The cost of the terrorist attacks of Sept. 11, 2001, can be measured in concentric circles of death, fear and change. Ultimately, however, we feel there is hope for a better world.

Deaths from the terrorist attacks continue to rise: nearly 3,000 on American soil on Sept. 11, then thousands of American troops and civilians from other countries killed in the years of war in Afghanistan and Iraq.

Fear has been insinuated into our consciousness. The U.S. now too often looks like a place where too many residents have become suspicious of people who do not look like them, a country where too many are distrustful of a government that has played too loosely with civil liberties, a country where too many are quick to be victims and slow to be forgiving, and a place where desire for money and power have displaced compassion.

Change has come to this country. Anxiety abounds, even in our personal lives. When we travel, we pack for airplane trips differently, stand in more lines, undergo more scrutiny. Security for public events is sometimes less visible but almost always more intensely planned. We are becoming a country that is losing its stature in the world because of discord and dysfunction within, because mediocrity has become acceptable and violence, tolerable.

These costs are monstrous, and they are a terrible price to pay for our having been victims of a heinous series of attacks. A victim of any attack is stunned, wounded and catapulted into a sphere of anxiety and anger. And so we have been for too long in this country.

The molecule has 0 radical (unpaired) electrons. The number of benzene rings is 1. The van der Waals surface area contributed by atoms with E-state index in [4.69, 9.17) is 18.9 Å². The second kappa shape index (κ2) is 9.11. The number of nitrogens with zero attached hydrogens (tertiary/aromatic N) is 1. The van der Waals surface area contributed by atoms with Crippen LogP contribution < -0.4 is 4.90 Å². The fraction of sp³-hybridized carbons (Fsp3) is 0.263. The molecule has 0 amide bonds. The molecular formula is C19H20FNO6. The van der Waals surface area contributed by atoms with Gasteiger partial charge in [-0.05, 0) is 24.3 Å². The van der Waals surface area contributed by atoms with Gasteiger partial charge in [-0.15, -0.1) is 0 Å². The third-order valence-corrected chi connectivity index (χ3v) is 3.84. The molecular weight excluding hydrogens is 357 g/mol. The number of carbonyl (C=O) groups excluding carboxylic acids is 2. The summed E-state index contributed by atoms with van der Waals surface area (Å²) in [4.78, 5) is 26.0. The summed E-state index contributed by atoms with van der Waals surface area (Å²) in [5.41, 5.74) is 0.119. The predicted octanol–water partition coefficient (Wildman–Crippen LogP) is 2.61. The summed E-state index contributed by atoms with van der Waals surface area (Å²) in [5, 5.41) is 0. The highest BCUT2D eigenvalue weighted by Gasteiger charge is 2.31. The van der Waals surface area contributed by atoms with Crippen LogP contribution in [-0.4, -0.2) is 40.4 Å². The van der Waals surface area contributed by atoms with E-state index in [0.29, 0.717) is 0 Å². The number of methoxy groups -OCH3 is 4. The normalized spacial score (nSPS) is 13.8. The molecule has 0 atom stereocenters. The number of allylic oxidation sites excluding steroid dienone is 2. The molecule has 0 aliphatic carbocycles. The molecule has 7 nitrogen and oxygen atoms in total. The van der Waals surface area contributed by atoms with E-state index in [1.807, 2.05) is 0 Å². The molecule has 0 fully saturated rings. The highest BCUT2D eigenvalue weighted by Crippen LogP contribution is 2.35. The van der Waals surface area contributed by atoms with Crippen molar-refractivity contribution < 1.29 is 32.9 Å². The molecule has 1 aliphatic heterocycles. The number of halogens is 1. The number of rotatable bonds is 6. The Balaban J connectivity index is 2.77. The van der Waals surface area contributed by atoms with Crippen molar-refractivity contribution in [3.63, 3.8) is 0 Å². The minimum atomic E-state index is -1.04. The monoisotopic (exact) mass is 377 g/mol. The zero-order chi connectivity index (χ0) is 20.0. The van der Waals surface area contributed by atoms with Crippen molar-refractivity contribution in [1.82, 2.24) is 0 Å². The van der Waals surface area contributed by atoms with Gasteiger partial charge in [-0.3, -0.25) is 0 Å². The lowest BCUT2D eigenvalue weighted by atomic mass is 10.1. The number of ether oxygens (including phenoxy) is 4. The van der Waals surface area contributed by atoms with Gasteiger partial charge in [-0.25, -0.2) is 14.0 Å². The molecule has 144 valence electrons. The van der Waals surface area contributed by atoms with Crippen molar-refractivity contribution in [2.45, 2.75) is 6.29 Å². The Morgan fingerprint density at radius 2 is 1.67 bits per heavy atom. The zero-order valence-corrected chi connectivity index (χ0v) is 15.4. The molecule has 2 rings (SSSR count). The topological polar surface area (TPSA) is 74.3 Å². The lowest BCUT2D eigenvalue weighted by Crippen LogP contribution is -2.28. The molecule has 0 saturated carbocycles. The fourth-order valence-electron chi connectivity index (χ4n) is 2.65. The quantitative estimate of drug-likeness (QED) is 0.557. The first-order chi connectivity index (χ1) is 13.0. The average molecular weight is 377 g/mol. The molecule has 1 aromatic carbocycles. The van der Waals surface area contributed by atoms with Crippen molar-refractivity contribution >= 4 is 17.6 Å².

But the tide of victimhood is receding and it may be that we are regaining our foothold in the world.

There is hope in this country, and much hope to be found in Evanston. In September of 2001, more than 1,000 people lined Ridge Avenue in a candlelight vigil, mourning the victims of the terrorist attacks and hoping for a resolution that would entail strength of leadership, and, many hoped, not of armaments.

Ten years later, the Evanston community came together to mark the anniversary, first gathering at the lakefront for a ceremony of mourning and remembrance. The Peaceable Cities Evanston walk in the afternoon from the Dar-us-Sunnah Masjid and Community Center to the Jewish Reconstructionist Congregation synagoguewas a start in helping to bridge some of the social gaps here: During the two-mile walk, people “swapped” partners, walking with visitors or those from different wards for ten minutes. These frequent but subtle shifts allowed the participants to learn and to find common ground as they walked.

If there are lessons to be drawn from the 10-year anniversary they might be these: Honor the fallen; remember the past; and walk in peace with your neighbors.